The materials and structures group focuses on developing and optimizing materials, processes, structures and devices over multiple length scales for operation in extreme environments and special applications. Our activities include the optimization of composite fabrication processes; the design, analysis, fabrication and testing of high performance composite structures for aerospace, automotive, consumer products and sports equipment; novel designs for materials and structures inspired by nature; development of advanced materials and devices for MEMS used for sensing and energy harvesting; fundamental studies of the mechanics of nanocomposite thin films and of the micromechanics of deformation and fracture in biological materials; multiscale analysis; the design and optimization of cellular solids and deployable microstructures; and the process modelling and development of polymer nanocomposites. Examples of recent projects include: helicopter component design, automotive body panels, new fabrication processes for composite airframe structures, composite bicycle components, natural fiber musical instruments, micro-fuel cells and micro-engines for energy harvesting, ultra-light lattice materials for aerospace structural components, fracture mechanics in natural armor systems and bio-inspired composite materials.
Our facilities include universal load testing machines and custom-made pneumatic fatigue testing jigs in order to assess the mechanical performance of materials and structures. Temperature and rate dependence of materials are investigated with state-of-the-art equipment including Differential Scanning Calorimeters (DSC), Thermo Mechanical Analyzers (TMA), Rheometers and Dynamic Mechanical Analyzers (DMA). A drop impact tower and a custom gas gun are used to investigate the response of materials at higher strain rates. The mechanics of deformation and fracture of materials are explored at the micro and nanoscales using small-scale (Hysitron nanoindenter) and in-situ techniques (where the micromechanics of deformation and fracture are monitored with optical, electron or atomic force microscopes). The vibration and damping of MEMS components are investigated at low pressures using a vacuum-compatible platform equipped with a laser Doppler vibrometer. Manufacturing processes are investigated using hot presses, ovens and a vacuum assisted resin transfer molding cell. Micromachining and nanoscale patterning are performed in the multi-user Nanotools Microfabrication facilities at McGill University. In order to characterize the structure of materials, our laboratories include optical microscope, two atomic force microscopes (including an environmental AFM) and an X-ray imaging system. The group has also access to the McGill Facility for Electron Microscopy (SEM, TEM), the Bone Centre (microCT) and CLUMEQ supercomputing facilities to model and predict the influence of microstructures on deformation and fracture processes.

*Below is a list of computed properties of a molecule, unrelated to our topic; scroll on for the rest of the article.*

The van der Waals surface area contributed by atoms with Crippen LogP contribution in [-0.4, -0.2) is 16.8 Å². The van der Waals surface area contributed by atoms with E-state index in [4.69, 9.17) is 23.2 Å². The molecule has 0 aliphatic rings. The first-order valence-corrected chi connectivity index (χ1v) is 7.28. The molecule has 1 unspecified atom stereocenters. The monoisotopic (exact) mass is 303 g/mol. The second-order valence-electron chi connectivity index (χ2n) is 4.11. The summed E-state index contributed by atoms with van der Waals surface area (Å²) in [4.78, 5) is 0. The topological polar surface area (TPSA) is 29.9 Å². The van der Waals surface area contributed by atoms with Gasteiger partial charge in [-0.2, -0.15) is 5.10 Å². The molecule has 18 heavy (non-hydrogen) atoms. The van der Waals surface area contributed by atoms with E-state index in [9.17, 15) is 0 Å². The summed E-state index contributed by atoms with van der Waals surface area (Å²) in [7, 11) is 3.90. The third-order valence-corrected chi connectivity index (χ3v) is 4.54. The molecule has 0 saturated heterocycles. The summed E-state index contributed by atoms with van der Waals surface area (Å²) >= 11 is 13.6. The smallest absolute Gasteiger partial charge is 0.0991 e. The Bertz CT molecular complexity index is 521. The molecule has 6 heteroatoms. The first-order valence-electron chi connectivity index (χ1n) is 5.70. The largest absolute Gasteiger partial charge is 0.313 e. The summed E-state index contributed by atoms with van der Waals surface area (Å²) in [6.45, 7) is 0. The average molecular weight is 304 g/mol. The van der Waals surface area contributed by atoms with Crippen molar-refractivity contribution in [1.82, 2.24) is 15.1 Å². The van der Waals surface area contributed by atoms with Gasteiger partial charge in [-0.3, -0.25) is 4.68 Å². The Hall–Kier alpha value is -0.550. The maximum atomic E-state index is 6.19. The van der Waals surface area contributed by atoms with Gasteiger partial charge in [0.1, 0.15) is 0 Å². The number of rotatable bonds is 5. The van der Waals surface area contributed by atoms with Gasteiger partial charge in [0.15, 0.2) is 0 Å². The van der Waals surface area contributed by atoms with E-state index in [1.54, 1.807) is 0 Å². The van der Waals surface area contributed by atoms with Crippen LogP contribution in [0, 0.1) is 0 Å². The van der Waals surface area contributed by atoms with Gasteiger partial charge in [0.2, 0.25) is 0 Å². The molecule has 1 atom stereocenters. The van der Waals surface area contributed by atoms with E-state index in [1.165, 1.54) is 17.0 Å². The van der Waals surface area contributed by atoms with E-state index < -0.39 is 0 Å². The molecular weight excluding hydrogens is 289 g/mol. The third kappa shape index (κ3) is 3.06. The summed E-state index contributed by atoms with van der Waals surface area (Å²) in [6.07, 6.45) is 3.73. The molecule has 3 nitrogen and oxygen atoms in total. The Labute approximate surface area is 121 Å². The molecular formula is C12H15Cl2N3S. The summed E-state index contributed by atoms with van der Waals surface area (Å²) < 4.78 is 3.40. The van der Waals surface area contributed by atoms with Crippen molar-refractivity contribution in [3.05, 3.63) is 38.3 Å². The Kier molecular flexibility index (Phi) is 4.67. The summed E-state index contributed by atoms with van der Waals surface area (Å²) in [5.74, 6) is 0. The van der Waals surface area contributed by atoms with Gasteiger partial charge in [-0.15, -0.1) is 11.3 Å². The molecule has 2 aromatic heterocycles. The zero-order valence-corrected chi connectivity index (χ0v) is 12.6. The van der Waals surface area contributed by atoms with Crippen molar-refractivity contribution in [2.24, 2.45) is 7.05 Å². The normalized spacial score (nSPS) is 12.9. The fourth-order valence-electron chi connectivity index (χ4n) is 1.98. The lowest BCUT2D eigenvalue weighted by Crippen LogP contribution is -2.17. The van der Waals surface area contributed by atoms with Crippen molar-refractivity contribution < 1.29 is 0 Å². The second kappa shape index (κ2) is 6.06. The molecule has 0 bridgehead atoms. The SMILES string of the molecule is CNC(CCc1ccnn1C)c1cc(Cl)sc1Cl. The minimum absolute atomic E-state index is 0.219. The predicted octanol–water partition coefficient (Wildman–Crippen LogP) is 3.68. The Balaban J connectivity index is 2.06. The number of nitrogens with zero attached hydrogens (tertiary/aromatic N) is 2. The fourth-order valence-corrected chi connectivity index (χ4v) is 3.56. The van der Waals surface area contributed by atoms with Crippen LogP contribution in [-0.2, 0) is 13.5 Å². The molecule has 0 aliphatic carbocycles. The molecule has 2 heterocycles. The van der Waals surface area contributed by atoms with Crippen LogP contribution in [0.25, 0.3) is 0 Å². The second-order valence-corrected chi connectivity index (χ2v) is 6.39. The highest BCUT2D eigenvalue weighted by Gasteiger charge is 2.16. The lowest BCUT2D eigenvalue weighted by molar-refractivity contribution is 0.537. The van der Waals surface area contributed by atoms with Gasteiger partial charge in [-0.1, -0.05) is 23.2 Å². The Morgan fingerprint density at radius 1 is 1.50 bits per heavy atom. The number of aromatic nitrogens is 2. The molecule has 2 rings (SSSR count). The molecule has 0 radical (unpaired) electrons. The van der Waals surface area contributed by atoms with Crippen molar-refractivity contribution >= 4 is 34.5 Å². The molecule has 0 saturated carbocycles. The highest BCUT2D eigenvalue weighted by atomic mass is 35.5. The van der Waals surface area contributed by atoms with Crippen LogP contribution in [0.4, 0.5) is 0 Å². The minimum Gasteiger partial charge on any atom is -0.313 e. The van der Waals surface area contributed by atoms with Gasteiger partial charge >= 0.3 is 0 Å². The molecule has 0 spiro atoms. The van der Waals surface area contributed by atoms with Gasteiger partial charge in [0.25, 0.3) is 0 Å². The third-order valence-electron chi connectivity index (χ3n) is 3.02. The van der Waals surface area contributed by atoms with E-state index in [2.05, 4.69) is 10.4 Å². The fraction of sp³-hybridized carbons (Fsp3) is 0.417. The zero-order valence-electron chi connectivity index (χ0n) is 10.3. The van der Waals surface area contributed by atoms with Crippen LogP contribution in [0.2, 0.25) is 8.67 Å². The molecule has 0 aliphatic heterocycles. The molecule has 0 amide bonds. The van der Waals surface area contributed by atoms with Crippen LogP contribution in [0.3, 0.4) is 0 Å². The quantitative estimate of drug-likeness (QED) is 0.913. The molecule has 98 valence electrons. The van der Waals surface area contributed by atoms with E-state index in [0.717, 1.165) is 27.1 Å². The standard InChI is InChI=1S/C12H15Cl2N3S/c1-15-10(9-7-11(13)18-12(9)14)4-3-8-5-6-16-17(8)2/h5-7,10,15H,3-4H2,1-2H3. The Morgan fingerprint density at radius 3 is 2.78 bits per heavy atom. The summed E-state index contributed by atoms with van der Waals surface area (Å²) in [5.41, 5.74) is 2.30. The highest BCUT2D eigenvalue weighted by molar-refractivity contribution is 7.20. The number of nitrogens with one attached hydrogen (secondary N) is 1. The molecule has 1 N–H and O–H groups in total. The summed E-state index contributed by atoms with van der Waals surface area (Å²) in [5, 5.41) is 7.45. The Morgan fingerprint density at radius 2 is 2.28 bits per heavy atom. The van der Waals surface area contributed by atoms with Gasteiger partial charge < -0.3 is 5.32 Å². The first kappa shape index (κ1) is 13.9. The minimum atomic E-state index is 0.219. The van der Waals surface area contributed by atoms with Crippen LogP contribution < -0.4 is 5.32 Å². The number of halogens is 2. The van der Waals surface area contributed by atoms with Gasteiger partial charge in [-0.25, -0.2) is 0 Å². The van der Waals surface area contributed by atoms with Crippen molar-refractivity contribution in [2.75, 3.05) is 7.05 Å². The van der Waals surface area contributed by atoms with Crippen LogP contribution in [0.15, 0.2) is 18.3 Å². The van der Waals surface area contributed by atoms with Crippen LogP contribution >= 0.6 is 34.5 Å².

Research funding is primarily contributed by the federal and provincial governments through agencies such as NSERC, CFI, FQRNT, CRC and CIHR; organizations such as CRIAQ and CREPEC; and industries such as Bombardier, Pratt & Whitney, Bell Helicopter, General Motors of Canada, and Allen Vanguard.